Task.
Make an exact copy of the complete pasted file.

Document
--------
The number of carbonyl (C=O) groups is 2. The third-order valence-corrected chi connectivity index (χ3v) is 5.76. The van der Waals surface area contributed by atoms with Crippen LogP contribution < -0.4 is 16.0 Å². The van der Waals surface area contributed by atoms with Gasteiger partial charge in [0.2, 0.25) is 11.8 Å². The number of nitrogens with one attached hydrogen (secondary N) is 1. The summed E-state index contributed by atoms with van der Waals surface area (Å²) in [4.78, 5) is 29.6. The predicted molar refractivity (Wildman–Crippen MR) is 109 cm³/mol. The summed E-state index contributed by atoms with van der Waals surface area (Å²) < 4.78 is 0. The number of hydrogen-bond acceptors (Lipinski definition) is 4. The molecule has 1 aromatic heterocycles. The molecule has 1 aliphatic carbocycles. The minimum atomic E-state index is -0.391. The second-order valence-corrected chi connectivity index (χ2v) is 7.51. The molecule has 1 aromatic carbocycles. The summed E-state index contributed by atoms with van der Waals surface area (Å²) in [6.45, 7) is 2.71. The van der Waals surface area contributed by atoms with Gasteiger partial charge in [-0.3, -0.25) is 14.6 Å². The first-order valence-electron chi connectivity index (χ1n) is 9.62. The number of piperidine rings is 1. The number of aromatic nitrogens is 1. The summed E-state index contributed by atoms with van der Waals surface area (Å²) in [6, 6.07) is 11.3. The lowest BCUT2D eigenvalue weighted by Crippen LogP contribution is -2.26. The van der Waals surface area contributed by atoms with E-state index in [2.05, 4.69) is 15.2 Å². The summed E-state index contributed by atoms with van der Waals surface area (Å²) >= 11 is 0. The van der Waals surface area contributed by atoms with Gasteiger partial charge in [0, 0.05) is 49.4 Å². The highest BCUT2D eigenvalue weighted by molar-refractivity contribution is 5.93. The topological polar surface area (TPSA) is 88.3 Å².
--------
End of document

The number of carbonyl (C=O) groups is 2. The third-order valence-corrected chi connectivity index (χ3v) is 5.76. The van der Waals surface area contributed by atoms with Crippen LogP contribution < -0.4 is 16.0 Å². The van der Waals surface area contributed by atoms with Gasteiger partial charge in [0.2, 0.25) is 11.8 Å². The number of nitrogens with one attached hydrogen (secondary N) is 1. The summed E-state index contributed by atoms with van der Waals surface area (Å²) in [4.78, 5) is 29.6. The predicted molar refractivity (Wildman–Crippen MR) is 109 cm³/mol. The summed E-state index contributed by atoms with van der Waals surface area (Å²) < 4.78 is 0. The number of hydrogen-bond acceptors (Lipinski definition) is 4. The molecule has 1 aromatic heterocycles. The molecule has 1 aliphatic carbocycles. The minimum atomic E-state index is -0.391. The second-order valence-corrected chi connectivity index (χ2v) is 7.51. The molecule has 1 aromatic carbocycles. The summed E-state index contributed by atoms with van der Waals surface area (Å²) in [6.45, 7) is 2.71. The van der Waals surface area contributed by atoms with Gasteiger partial charge in [-0.3, -0.25) is 14.6 Å². The first-order valence-electron chi connectivity index (χ1n) is 9.62. The number of piperidine rings is 1. The number of aromatic nitrogens is 1. The summed E-state index contributed by atoms with van der Waals surface area (Å²) in [6, 6.07) is 11.3. The lowest BCUT2D eigenvalue weighted by Crippen LogP contribution is -2.26. The van der Waals surface area contributed by atoms with E-state index in [2.05, 4.69) is 15.2 Å². The summed E-state index contributed by atoms with van der Waals surface area (Å²) >= 11 is 0. The van der Waals surface area contributed by atoms with Gasteiger partial charge in [0, 0.05) is 49.4 Å². The highest BCUT2D eigenvalue weighted by molar-refractivity contribution is 5.93. The topological polar surface area (TPSA) is 88.3 Å².